"Radioactivity is Everywhere"
On March 15, 2017, NV5 health physicists Heather Healy and Brett Rosenberg volunteered at a STEM (Science, Technology, Engineering, and Math) outreach event where high school students had the opportunity to interact in half day sessions with local career professionals in related fields. The event, called “STEMcon,” was held at the Tri-Cities Campus of Washington State University and included participants from two local high schools. The topic, which had been well developed by Susan Winslow and Mark Fishburn in previous years, was titled “Radioactivity is Everywhere.”
Learning Radioactive Decay with M&Ms
It was imperative to maximize hands-on experiences in the two 2-hour sessions. After students were taught the fundamentals of atoms and radioactive decay, they experimented with the concept of half-life and its connection with probability. Students rolled M&Ms and removed those that landed face-down to simulate the random process of radioactive decay. The results were graphed, and the class produced an excellent decay curve!
Detecting Radioactivity in Household Sources
Students also got the opportunity to use radiation detectors provided by Mission Support Alliance’s Radiological Site Services and detect radioactivity in common household sources such as lantern mantels, smoke detectors, and the famous Fiestaware. Students explored the principles behind distance and shielding using the household radioactive materials and discussed how it pertains to radiation protection in the workplace.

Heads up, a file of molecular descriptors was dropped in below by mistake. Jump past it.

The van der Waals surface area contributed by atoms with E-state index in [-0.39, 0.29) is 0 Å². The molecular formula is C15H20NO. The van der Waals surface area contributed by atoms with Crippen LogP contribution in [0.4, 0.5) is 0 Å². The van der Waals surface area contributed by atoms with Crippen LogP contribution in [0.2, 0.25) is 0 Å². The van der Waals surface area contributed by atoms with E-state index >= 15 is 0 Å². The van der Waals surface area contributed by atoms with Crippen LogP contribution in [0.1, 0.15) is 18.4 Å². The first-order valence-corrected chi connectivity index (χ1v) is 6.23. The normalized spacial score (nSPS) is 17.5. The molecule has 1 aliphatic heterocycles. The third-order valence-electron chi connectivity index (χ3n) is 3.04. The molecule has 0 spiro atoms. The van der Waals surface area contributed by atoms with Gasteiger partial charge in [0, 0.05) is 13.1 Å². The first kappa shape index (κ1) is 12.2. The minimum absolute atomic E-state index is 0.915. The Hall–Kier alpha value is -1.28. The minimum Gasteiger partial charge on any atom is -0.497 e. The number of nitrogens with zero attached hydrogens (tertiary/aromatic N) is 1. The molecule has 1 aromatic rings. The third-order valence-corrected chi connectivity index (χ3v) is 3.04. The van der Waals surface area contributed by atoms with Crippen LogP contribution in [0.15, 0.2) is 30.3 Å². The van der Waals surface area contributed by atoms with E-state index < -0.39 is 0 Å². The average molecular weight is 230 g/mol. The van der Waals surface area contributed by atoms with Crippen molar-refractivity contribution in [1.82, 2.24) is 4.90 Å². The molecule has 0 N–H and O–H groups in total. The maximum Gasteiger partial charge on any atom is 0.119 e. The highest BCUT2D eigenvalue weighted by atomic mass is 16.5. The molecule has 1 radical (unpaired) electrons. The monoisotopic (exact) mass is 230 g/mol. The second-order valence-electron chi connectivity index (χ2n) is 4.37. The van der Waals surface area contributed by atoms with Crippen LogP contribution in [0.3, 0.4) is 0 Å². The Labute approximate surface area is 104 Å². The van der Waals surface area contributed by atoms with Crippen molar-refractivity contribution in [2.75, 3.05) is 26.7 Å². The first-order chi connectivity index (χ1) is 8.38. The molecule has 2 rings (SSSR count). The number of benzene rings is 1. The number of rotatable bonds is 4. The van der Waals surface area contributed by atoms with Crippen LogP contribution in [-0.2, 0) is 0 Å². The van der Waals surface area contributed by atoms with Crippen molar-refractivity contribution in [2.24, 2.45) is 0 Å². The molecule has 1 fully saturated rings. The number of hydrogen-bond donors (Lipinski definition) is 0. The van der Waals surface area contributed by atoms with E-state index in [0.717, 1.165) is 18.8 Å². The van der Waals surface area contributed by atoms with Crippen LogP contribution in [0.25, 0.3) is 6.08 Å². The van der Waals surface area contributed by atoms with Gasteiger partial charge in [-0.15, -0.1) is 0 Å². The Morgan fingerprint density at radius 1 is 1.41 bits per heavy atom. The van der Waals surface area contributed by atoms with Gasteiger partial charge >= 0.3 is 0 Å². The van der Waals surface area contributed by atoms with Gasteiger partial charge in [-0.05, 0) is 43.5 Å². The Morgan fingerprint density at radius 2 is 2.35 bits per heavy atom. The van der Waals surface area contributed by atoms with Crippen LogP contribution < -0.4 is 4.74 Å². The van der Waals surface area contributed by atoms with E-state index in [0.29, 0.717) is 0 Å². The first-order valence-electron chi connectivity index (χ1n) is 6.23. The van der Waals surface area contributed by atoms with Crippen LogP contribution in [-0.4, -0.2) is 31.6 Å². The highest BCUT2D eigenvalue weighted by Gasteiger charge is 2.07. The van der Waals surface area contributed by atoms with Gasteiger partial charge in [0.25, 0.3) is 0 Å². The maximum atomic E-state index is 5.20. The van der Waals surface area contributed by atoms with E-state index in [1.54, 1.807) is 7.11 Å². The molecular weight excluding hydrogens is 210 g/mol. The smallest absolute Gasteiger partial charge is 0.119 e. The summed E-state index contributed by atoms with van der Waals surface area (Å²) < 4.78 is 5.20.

Calculating Personal Radiation Doses
Finally, students were asked to calculate their personal annual radiation dose using a survey from the NRC. This activity reinforced the idea that radioactivity is indeed everywhere.
Inspiring the Next Generation of Health Physicists
Heather’s and Brett’s diverse backgrounds were well-received by the students. There were inquiries about cosmic radiation, nuclear fuel, and the Fukushima accident. One of many goals for an outreach program is to spur questions from students synthesizing the new information with their current understanding of the world around them. Not only did this program inspire and incite critical thinking, but it provided a foundation on which careers in health physics could be built.